1.10pm - driving through concrete campsite that is Jabalia refugee camp. Jamal grew up there. Most of the people now blame Hamas for the latest Israeli violence, he says.

1.15pm Izbet Abed Rabo village.

Gaza Khaled Abed still loiters in the pile of rubble that used to be his house in the village of Rabo. A phalanx of cameras and reporters have joined us by now.

Mr Abed was not involved in any resistance in what was a peaceful Palestinian village only three kilometres from the border “We are not Hamas so we stayed at our house when the invasion started. There was no resistance in this area, so the IDF knows we are peaceful people,” Mr Abed tells Douglas Alexander, standing in the muddy ruins.

On the fourth day of the invasion, just after midday, three Israeli tanks drew up outside his house. The Abed family came out waving white flags and a soldier started firing.

Through a translator Khaled Abed takes up the story of the shooting of his family: “My daughter, two years old, her abdomen came out. My daughter seven years old was badly hit in the chest. My four year old daughter, she is paralysed and is under treatment in Belgium now. My wife was shot in the arm she was holding the flag with and twice in the abdomen,” says Mr Abed.

“I have a child who is seven years old,” says Mr Alexander as he walks away from the wrecked village. “You can see the television pictures, you can read the reports, of course I have received briefings from officials but little prepares you for the stories of human suffering and the physical destruction.”

1.30pm - A rainstorm puts paid to a survey of a destroyed ice cream factory. The meeting with businessmen is re-scheduled for the UN compound later. These entrepreneurs, who trade with Israel, who would have been seen as collaborators by Hamas, had to watch the IDF destroy their businesses in the last days of the conflict. It seems senseless but economic, as well as political and military strangulation seems to be the Israeli policy.

In a sharp five minute meeting with the International Development Secretary the businessmen ask that he presses for the border to be open for trade again. Trade is a win-win for all sides say the businessmen.

The UN, and western donors, are just as keen that trade, which doesn’t discriminate and forces people to look beyond their own borders , is established as soon as possible. Without business the mosque becomes the whole focus of social life and into the vacuum of hopelessness steps extremism.

-driving into Gaza.
Hole in the wall shops sell anything from sweets to mobile generators. Posters on the walls show men with guns. They are election posters not wanted posters. There are few cars or people on the streets, groups of idle men on corners. We spot a few fruit and veg stalls, so some food is getting in.

2.00pm UNRWA, relief and works agency, compound.

We troop into the calm civility of the UN. There is an “In the thick of it” moment as we all follow the Minister through the complex, up a flight of stairs, through an office and to the toilet. We all reverse.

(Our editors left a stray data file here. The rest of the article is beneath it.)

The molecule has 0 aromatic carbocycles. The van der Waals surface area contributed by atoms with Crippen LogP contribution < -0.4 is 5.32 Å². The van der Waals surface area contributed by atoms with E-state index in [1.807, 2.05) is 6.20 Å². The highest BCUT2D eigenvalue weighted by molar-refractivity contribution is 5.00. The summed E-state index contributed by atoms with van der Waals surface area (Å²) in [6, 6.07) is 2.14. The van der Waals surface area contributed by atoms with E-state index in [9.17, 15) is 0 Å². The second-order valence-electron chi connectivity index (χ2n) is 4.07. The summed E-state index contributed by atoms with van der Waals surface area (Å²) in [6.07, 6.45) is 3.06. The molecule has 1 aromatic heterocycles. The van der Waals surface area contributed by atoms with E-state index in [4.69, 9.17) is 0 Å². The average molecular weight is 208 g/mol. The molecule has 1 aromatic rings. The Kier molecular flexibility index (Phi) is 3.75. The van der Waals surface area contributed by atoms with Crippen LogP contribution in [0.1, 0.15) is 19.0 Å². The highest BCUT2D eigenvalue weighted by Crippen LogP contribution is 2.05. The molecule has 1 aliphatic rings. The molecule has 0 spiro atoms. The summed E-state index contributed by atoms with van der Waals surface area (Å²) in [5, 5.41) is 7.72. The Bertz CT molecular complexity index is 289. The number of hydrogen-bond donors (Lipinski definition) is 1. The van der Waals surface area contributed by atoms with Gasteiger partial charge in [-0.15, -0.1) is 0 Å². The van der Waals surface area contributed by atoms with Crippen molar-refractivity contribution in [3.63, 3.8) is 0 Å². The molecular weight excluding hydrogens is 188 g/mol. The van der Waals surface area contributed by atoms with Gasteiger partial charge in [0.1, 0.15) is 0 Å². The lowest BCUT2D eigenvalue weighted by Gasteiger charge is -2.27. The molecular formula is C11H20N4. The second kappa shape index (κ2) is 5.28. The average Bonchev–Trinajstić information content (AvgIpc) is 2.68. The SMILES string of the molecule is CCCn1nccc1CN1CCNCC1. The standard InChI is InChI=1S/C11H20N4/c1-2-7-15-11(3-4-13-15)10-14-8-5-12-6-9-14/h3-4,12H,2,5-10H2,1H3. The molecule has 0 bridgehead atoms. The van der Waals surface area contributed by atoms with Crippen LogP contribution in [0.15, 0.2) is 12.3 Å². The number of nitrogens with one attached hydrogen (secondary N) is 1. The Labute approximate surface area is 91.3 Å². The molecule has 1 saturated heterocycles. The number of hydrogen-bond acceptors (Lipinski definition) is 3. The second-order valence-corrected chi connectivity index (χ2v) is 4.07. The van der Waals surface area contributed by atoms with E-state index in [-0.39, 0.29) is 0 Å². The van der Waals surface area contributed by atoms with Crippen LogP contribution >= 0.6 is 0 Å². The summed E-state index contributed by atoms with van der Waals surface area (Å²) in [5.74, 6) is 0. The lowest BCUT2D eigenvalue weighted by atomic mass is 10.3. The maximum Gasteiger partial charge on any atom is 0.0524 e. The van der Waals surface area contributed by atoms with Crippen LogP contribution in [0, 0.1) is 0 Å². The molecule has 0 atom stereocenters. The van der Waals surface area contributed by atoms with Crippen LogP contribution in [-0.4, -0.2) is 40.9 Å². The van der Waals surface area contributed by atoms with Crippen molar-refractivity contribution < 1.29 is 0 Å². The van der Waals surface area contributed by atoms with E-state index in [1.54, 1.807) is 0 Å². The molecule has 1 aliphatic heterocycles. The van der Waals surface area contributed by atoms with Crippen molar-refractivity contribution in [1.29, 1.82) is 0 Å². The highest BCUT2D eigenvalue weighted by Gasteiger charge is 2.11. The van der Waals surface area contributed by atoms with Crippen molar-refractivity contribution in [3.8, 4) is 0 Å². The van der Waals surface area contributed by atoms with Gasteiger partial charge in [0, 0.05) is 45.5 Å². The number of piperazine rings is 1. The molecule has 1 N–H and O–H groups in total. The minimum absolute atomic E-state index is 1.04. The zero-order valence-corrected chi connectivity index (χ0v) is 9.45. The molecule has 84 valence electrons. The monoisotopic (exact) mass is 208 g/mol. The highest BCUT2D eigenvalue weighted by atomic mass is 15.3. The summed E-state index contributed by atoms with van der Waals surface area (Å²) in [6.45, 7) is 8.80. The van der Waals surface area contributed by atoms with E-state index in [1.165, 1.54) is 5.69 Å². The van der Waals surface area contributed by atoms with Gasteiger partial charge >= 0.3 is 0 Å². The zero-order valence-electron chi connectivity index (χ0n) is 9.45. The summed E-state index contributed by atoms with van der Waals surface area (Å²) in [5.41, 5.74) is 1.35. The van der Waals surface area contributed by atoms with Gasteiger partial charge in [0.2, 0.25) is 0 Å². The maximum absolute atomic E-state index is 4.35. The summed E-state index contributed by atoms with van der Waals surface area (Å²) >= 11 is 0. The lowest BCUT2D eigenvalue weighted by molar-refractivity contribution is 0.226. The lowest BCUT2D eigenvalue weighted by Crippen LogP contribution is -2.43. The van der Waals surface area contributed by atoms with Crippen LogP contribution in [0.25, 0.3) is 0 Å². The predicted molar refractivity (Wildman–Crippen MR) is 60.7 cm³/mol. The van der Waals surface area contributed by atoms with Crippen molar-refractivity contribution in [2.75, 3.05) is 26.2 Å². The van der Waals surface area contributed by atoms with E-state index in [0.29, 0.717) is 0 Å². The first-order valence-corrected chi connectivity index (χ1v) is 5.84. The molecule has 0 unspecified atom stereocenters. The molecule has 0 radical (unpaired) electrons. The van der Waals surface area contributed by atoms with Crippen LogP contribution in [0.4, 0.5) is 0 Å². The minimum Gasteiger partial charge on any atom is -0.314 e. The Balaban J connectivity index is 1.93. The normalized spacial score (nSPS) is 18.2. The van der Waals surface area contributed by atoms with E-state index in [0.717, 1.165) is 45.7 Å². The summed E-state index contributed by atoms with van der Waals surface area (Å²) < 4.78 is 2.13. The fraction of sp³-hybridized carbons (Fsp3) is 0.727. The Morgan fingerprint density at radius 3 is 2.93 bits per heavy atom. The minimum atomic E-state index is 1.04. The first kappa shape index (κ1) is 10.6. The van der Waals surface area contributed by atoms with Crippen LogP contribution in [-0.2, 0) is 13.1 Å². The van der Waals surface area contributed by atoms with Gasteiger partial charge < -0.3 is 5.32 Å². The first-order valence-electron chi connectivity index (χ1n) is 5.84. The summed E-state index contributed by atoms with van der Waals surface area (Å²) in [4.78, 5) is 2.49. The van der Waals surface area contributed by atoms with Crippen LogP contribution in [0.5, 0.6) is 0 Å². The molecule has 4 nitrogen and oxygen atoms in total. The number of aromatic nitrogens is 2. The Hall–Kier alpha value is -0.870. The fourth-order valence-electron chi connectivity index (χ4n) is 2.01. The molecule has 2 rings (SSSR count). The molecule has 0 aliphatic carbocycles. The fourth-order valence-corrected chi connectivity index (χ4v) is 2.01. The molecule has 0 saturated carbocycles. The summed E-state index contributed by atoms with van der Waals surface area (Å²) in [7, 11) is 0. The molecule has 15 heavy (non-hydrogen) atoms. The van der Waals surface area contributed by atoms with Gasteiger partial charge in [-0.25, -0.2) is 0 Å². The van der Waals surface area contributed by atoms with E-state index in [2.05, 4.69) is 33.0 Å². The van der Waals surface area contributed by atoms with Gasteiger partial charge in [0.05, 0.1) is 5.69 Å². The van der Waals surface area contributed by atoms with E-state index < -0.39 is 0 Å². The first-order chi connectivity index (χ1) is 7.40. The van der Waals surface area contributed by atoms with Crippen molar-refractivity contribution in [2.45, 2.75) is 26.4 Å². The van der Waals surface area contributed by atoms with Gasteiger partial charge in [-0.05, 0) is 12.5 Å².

2.10pm Meeting with the businessmen and a little sweet tea. Nice.

2.15pm John Ging, one of these lucid, passionate Irishmen that seem to populate the upper echelons of the UN and other aid agencies, takes Douglas Alexander on a tour of the UN complex.

The storehouses, with $10 million of aid, were shelled by the IDF. The UN staff had to run from cover to drive lorries away from shrapnel and phosphorus shells.

“Ten shells in there and three there in a two hour period,” say Ging pointing to the charred remains of the warehouse. He wants justice too. “It shouldn’t just be accountability for the UN, it should be for mothers and fathers who have lost their children,” he tells me. “They have to be guided to a mechanism that delivers them justice otherwise the rhetoric of the extremists prevails, which is there is no justice in the rule of law join us in the rule of the gun.”

2.30pm - Douglas Alexander does a press conference for the local media. The BBC and Sky had grabbed him earlier in the day and we all know Blair will top the story.

- Sit down interview with Minister as we speed back to the border. He re-emphasises the points he’s been making all day - the borders must open, aid must get in. He’s on his way to tell this to the Israeli Social Affairs Minister he’ll see next. Mr Alexander said Britain would work with trusted partners to deliver aid. No Western power will deal with Hamas, the Islamist party that seized power in Gaza after winning elections and violent street battles with rival party Fatah. It is still pledged to destroy the Israeli state. As we talk Oxfam lorries, funded by the UK, are delivering clean water to some of the 50,000 Gazans who do not have access to even a standpipe.

He's staggered by the "pasta war" - it took four days to get the foodstuff approved by the Israelis - and the fact that the UN can't get paint and paper in as counselling tools for children in the UN schools leaves him dismayed. "You can't make rockets from poster paint," he says.

Still, there is no here is no political capital for Israeli ministers in easing border restrictions that currently keep Gaza hovering just above a humanitarian crisis. Vilified abroad, Israeli politicians know they have to maintain a strict security regime to get a hearing from their electorate.

Nor is there any sign of their belligerent enemy, Hamas, embracing peace, despite reports that the organisation tried to open channels to the Israeli government in the run-up to the December conflict. After this he’s off to Afghanistan, which can’t be any less disheartening than the situation here.

3.15pm - Waved through the Palestinian checkpoint and drive to the Israeli side of the border only to be sent back, they aren’t ready for us. I think the close protection codeword for this is “ar**ing around”.

News comes through of an incident, a rocket attack from Gaza. Back through the Israeli checkpoint, sniffer dogs, passport check three times, machine guns, concrete bollards, out.

- Mordekhay petrol station. The rocket landed over there, just beyond the tall tree in the field, the waiting British staffers tell us casually. “We’re used to it,” says the driver as we speed north.

4.55pm - Back in Tel Aviv, the beautiful coastal city. A different world, I realise I'm kind of depressed.